By: Leon Kwasi Kuntuo-Asare
At the age of maybe eight or nine years old, I learned that loving someone didn’t mean that you would not betray them. I remember the incident like it happened yesterday, even though it happened decades ago.
I woke up sick one morning before school, vomiting the meatloaf my mom cooked for dinner the night before. My vomit covered the bathroom toilet and floor. I walked down the hallway in our small one-story flat, after leaving the bathroom with a now empty stomach. Afterwards, I knocked on the bedroom door of my parents, expecting to tell them both that ” I was too sick to go to school”. Instead my mother came to the door alone, I assumed my father had already left for work; I figured he probably left early to either go to the wholesale or to wait for early morning deliveries from his vendors.
I told my mom I was sick and I did not feel good enough to go to school, she agreed with me after seeing the vomit on my face and smelling its odor on my breathe. I quickly went back to bed and soon fell into a deep sleep. I felt like I had slept for a couple of hours, when I was awakened by the loud noise of two people, I first assumed my mother forgot something, when I heard the voice of my father, I thought he probably came back to retrieve something for his store.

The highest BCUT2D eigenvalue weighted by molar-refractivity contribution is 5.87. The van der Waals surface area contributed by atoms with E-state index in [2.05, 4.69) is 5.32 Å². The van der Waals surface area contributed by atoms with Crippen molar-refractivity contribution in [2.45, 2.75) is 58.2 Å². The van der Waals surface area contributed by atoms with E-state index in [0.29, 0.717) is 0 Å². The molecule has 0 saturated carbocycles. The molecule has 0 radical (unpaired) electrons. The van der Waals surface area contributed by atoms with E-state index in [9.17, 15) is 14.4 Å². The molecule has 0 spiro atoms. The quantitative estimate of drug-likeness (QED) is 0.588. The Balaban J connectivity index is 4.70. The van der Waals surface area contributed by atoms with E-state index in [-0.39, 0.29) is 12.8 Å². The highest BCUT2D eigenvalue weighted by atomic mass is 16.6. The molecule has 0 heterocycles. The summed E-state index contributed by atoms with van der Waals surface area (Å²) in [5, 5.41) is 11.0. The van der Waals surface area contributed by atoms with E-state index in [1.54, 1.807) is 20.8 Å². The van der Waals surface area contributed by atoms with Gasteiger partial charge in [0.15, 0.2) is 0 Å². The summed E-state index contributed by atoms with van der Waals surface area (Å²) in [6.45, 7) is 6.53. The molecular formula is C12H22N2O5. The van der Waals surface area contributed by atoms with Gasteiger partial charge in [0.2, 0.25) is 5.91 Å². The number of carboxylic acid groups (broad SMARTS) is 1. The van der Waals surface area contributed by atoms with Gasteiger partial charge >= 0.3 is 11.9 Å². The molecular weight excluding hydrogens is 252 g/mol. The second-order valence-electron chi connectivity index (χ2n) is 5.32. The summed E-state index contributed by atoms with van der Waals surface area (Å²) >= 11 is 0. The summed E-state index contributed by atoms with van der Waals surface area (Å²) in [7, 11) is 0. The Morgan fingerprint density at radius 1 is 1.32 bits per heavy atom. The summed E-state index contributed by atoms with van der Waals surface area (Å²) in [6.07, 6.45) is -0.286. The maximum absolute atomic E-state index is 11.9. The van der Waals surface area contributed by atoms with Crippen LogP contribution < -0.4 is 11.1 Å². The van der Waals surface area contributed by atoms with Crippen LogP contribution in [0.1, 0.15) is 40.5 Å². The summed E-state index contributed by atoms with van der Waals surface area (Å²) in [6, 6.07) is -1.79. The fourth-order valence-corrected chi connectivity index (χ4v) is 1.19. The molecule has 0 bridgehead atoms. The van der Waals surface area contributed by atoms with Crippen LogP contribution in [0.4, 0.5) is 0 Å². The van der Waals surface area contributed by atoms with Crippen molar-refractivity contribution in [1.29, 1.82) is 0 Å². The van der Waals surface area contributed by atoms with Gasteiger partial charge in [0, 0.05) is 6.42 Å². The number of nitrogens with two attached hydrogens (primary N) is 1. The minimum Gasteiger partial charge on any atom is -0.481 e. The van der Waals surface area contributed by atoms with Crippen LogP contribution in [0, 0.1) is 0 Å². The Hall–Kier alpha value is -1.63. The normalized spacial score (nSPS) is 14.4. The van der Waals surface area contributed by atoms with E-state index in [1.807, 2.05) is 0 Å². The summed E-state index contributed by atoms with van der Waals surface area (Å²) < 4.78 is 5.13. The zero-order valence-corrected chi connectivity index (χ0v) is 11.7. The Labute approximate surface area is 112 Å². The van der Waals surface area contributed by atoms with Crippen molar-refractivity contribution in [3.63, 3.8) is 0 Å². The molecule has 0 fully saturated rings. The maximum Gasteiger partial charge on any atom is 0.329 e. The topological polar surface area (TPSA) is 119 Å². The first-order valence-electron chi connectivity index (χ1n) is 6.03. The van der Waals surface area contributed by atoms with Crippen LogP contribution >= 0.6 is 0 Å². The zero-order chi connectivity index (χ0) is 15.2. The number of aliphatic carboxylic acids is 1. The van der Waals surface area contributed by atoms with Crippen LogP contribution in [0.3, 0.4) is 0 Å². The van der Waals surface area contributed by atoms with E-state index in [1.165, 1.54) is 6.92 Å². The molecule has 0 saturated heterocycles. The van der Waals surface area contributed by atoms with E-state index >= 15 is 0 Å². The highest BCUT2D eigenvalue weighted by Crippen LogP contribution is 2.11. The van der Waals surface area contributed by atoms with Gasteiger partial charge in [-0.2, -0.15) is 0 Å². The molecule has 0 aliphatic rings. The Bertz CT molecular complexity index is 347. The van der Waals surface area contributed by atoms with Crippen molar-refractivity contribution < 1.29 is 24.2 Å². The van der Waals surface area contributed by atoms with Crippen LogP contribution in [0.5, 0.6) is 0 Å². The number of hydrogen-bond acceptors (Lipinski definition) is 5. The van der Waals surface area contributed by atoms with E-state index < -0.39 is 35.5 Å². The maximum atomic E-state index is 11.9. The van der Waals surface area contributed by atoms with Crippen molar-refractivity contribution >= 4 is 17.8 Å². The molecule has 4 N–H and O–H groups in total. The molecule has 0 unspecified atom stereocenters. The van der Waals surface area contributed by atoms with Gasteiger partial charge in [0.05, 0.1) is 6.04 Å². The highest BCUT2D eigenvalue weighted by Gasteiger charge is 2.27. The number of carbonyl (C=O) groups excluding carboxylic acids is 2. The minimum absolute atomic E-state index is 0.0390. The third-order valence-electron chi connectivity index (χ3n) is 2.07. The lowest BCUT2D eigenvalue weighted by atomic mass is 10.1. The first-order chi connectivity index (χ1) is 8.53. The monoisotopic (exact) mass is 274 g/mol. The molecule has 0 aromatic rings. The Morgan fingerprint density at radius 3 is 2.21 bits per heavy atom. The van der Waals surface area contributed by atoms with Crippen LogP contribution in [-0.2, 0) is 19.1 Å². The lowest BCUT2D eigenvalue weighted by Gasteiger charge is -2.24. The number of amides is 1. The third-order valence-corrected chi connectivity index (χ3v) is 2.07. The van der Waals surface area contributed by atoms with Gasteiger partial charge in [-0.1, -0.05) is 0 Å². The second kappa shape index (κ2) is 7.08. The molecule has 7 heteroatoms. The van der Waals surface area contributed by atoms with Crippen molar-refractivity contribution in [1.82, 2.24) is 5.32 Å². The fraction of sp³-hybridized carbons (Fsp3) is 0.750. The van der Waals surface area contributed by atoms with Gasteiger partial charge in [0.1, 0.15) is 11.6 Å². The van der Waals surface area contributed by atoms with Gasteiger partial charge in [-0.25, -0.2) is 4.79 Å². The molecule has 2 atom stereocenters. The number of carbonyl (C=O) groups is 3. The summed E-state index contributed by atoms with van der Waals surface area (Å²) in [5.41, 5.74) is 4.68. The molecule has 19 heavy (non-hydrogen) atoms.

Soon after, I heard the voice of a woman, but the voice I heard didn’t sound like my mother. I rushed to the bedroom of my parents, forgetting to knock which was custom in our household. What I saw next I will never forget and it still makes me sick to this day; much sicker than I was when I vomited. Hell I would of vomited on my father if I had any left in my childhood stomach. My father immediately rushed to the door, and forced me to leave. I waited outside for a few minutes, moments later my father now fully-clothed, grabs me by the shoulder, looks me in the eyes and tells me:
“Never tell your mother!”
Soon after, my father told me to go back to my bedroom.